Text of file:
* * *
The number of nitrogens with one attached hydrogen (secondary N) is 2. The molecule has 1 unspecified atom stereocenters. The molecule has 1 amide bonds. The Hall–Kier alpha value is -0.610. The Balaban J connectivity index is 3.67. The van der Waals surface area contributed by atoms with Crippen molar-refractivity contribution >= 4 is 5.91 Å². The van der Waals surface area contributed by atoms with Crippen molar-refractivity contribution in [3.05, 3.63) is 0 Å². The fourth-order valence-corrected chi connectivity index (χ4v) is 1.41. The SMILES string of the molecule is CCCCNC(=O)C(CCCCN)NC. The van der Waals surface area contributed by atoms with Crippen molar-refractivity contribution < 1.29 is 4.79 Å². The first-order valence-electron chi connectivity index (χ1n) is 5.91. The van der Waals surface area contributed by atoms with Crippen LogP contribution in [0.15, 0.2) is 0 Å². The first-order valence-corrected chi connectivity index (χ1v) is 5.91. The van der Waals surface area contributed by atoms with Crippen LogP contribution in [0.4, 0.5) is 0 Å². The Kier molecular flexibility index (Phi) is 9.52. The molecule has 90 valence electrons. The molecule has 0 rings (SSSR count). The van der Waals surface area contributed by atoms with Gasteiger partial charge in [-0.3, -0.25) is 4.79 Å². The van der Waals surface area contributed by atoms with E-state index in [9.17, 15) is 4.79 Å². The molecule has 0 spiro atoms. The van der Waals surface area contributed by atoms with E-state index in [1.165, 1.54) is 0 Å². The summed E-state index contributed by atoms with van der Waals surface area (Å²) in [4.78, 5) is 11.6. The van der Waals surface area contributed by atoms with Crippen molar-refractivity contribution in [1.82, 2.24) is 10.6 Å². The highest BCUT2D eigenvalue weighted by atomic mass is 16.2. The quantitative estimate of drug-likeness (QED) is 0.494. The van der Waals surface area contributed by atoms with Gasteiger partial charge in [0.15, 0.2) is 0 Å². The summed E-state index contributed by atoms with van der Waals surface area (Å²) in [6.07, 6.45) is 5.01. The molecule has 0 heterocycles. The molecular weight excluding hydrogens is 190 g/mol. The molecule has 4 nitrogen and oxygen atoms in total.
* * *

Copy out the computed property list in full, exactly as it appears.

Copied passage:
The number of nitrogens with one attached hydrogen (secondary N) is 2. The molecule has 1 unspecified atom stereocenters. The molecule has 1 amide bonds. The Hall–Kier alpha value is -0.610. The Balaban J connectivity index is 3.67. The van der Waals surface area contributed by atoms with Crippen molar-refractivity contribution >= 4 is 5.91 Å². The van der Waals surface area contributed by atoms with Crippen molar-refractivity contribution in [3.05, 3.63) is 0 Å². The fourth-order valence-corrected chi connectivity index (χ4v) is 1.41. The SMILES string of the molecule is CCCCNC(=O)C(CCCCN)NC. The van der Waals surface area contributed by atoms with Crippen molar-refractivity contribution < 1.29 is 4.79 Å². The first-order valence-electron chi connectivity index (χ1n) is 5.91. The van der Waals surface area contributed by atoms with Crippen LogP contribution in [0.15, 0.2) is 0 Å². The first-order valence-corrected chi connectivity index (χ1v) is 5.91. The van der Waals surface area contributed by atoms with Crippen LogP contribution in [0.4, 0.5) is 0 Å². The Kier molecular flexibility index (Phi) is 9.52. The molecule has 90 valence electrons. The molecule has 0 rings (SSSR count). The van der Waals surface area contributed by atoms with Gasteiger partial charge in [-0.3, -0.25) is 4.79 Å². The van der Waals surface area contributed by atoms with E-state index in [9.17, 15) is 4.79 Å². The molecule has 0 spiro atoms. The van der Waals surface area contributed by atoms with E-state index in [1.165, 1.54) is 0 Å². The summed E-state index contributed by atoms with van der Waals surface area (Å²) in [4.78, 5) is 11.6. The van der Waals surface area contributed by atoms with Crippen molar-refractivity contribution in [1.82, 2.24) is 10.6 Å². The highest BCUT2D eigenvalue weighted by atomic mass is 16.2. The quantitative estimate of drug-likeness (QED) is 0.494. The van der Waals surface area contributed by atoms with Gasteiger partial charge in [0.15, 0.2) is 0 Å². The summed E-state index contributed by atoms with van der Waals surface area (Å²) in [6.07, 6.45) is 5.01. The molecule has 0 heterocycles. The molecular weight excluding hydrogens is 190 g/mol. The molecule has 4 nitrogen and oxygen atoms in total.